What You Need to Know About Robbery and Theft Charges in Canada

Robbery and theft are considered serious criminal charges in Canada and usually occur when violence or the threat of violence are used to steal someone else’s property. The consequences for these actions largely depend on the unique circumstance of each case, but will nonetheless be hefty under Canadian law. For example, a mandatory minimum sentence for a robbery charge is around five years for first time offenders. If a weapon was used, it may result in a longer jail or prison sentence. 

An experienced robbery lawyer in Toronto can assist in representing your defence case in court. At Erickson Law, lead lawyer John Erickson is an experienced criminal defence lawyer that has gained extensive legal knowledge from his time working having appeared at all levels of court in Ontario. He has a reliable history of building sound defence cases in connection with a variety of criminal charges. 

If you are facing serious allegations of robbery or theft, contact Erickson Law today to receive fair representation in the courtroom. To give you a better understanding of the process, we will break down the effects of robbery and theft charges in Canada and how we can provide legal assistance for you. 

What is the Difference Between Robbery and Theft? 

The difference between a robbery and a theft charge is if a weapon was used during the initiation of violence towards a person or the threat of violence. A robbery charge carries a more severe penalty than a theft charge because the person may be more affected by the former than the latter. In some cases, the use of an actual weapon is not always necessary to be charged with robbery. Threats of violence can be implied if a person uses a replica weapon in order to rob a store. That person can still be charged with robbery through this strong implication.  

When someone commits theft, it involves stealing someone else’s property or personal possession without their knowledge. In some cases, the victim is not present when the theft occurs, like when someone breaks into an expensive car at night to steal it. 

Meanwhile, robbery usually involves a person using violence or threats to steal from another person. To be convicted of robbery, the violent actions or threats of violence must have taken place before or during the act of theft. Under the current laws, violence is defined as when an individual forcibly assaults a victim to steal something. Additionally, threats of violence fall under a wide range of actions, such as uttering, implying, or demonstrating threats towards another person.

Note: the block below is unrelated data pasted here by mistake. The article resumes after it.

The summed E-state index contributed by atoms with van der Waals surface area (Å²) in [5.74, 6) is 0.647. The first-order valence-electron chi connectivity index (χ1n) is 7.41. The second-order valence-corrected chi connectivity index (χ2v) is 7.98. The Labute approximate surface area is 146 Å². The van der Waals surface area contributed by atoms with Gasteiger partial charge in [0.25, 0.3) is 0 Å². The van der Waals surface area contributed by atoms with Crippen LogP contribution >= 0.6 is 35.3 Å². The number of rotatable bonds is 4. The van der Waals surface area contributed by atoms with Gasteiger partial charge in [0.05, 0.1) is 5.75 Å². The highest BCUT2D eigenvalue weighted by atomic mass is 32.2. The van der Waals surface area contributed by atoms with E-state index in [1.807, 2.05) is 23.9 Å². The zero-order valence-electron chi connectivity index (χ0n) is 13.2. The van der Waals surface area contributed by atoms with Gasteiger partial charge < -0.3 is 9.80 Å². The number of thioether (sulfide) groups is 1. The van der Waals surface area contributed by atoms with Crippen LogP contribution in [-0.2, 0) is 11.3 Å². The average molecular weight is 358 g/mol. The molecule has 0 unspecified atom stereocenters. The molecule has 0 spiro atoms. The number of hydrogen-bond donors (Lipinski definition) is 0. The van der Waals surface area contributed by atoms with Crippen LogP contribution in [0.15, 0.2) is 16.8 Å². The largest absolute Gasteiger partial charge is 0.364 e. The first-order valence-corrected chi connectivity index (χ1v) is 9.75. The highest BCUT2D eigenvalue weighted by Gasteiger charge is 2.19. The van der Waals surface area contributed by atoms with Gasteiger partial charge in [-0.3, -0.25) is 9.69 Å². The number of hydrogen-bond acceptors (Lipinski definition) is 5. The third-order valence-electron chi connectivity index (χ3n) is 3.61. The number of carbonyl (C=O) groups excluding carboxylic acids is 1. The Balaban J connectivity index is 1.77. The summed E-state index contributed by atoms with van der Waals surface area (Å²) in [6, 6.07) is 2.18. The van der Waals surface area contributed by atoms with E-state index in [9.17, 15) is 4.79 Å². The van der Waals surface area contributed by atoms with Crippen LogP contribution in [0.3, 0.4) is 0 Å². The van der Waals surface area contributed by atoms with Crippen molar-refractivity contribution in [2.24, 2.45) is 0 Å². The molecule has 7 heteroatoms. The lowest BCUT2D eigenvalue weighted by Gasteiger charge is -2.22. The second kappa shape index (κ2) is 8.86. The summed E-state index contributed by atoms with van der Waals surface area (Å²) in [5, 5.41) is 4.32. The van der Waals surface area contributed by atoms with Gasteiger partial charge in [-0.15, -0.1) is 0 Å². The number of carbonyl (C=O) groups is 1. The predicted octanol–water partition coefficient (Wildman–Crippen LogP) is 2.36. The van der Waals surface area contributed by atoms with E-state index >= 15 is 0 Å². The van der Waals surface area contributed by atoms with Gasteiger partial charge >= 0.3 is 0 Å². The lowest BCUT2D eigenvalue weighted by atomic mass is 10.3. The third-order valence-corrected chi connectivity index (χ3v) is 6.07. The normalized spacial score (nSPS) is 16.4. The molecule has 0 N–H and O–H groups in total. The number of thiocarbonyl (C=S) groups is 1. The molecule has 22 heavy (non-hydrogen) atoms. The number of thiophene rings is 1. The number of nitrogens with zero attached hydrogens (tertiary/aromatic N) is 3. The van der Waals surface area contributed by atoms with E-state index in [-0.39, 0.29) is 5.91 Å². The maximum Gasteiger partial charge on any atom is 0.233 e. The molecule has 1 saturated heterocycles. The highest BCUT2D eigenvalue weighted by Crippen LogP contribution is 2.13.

Without a sound defence by your side, you could face several life-changing consequences if you are charged with robbery or theft.  

What is the Punishment For A Robbery or Theft Charge? 

Robbery is considered a very serious criminal offence in Canada and an extended jail or prison sentence is expected if you are convicted. Even a simple petty theft charge can carry significant consequences for your daily life. 

For robbery convictions generally, a minimum jail sentence is imposed on the perpetrator that can last anywhere from 2 to 3 years roughly. However, there can be a variety of factors and circumstances that may reduce or extend the length of the jail sentence. For example, if a firearm or firearm replica was used during the robbery, an individual can face a mandatory minimum sentence of 4 years in jail. Otherwise, the maximum penalty for a robbery charge is life imprisonment. 

Meanwhile, theft charges are a little less severe than a robbery conviction, but can carry significant consequences nonetheless. A person can be charged with theft of stolen property ranging in total value of under or over $5000. Theft of items or property under $5000 is considered an indictable felony offence that can carry a maximum penalty of two years in prison. If the crown prosecution proceeds with a misdemeanor, the maximum punishment can be around 6 months in jail. Moreover, you may also have a permanent criminal record for a theft charge, leading to issues finding employment or travelling abroad. 

The factors that may determine how consequential your punishment for a robbery or theft conviction may include the use of weapons, degree of violence involved, injuries on the victim, and the value of stolen property. 

Are Robbery and Theft Considered Serious Crimes? 

Once again, both robbery and theft charges are considered very serious crimes in Canada and can carry severe consequences if convicted, depending on the circumstances. It’s important to remember not to take a robbery or theft charge lightly, as the possible repercussions can have significant changes on your life. 

To get the legal representation you need in the courtroom, contact John Erickson at Erickson Law today to get detailed assistance during the criminal proceedings and understand the charge you face. We strongly take into consideration the wishes of every one of our clients and operate with careful diligence and discretion when necessary. Call us now at (416)­ 363-­3612 if you are facing robbery or theft charges and are in need of legal assistance.